Manda Guéli Cave in the Ennedi Mountains, northeastern Chad
Saharan rock art is a significant area of archaeological study focusing on artwork carved or painted on the natural rocks of the central Sahara desert. The rock art dates from numerous periods starting c. 12,000 years ago, and is significant because it shows the culture of ancient African societies.
The paintings and carvings of the Sahara are endangered, and vulnerable rock art on uncovered rock has already disappeared. Organizations such as the Trust for African Rock Art are researching and recording as much information about Saharan rock art as possible, while raising awareness of threats to the art itself.
Tibesti, Chad: Also known as Tibesti Massif or Tibesti Mountains located in central Sahara, extending from Niger and Libya. The mountains are volcanic and are approximately 300 miles long and 175 miles wide. The rock art that exists in these mountains was created before dramatic climate change in the Saharan Desert caused the inhabitants to move towards the Nile Valley. Large animal engravings and other rock art dates to between 12,000 and 4,000 years ago.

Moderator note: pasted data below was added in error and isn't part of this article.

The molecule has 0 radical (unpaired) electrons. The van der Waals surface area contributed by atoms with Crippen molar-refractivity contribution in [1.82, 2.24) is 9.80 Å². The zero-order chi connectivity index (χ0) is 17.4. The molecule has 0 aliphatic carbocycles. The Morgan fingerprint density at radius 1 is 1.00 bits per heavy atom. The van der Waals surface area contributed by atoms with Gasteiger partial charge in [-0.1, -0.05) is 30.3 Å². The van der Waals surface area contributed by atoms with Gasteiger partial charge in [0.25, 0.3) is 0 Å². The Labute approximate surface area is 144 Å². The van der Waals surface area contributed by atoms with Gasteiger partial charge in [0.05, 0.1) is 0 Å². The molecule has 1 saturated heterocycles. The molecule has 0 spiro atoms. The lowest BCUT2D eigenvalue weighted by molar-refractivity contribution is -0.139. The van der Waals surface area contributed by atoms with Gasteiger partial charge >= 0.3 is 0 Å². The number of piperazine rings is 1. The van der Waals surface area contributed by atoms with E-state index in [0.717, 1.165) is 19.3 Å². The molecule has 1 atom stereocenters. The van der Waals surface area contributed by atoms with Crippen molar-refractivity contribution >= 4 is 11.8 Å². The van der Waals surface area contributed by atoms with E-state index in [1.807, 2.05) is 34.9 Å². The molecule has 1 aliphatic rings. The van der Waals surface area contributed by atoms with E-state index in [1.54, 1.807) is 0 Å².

Ennedi, Chad: Next to the Tibesti Mountain chain is another mountain chain named Ennedi. Much of the rock art in this area is from the Horse Period, and was made in the last 2,000 years. Pastoral Period art was also shown here.
Messak Settafet, Libya: Abundant rock art is found in this location, near a mountain chain in Libya. Art is made from engraving techniques such as grinding, pecking, and scratching. Outlines of animals are found in blackened sandstone.
Tadrart Acacus, Libya: Near the sand dune of Murzuk, bordering Tassili n'Ajjer, exists 12,000 year old prehistoric rock art. It appears to reflect much of the same culture as the Tassili n'Ajjer rock art.
Rock carving depicting a lying antelope or gazelle, located at Tin Taghirt on the Tassili n’Ajjer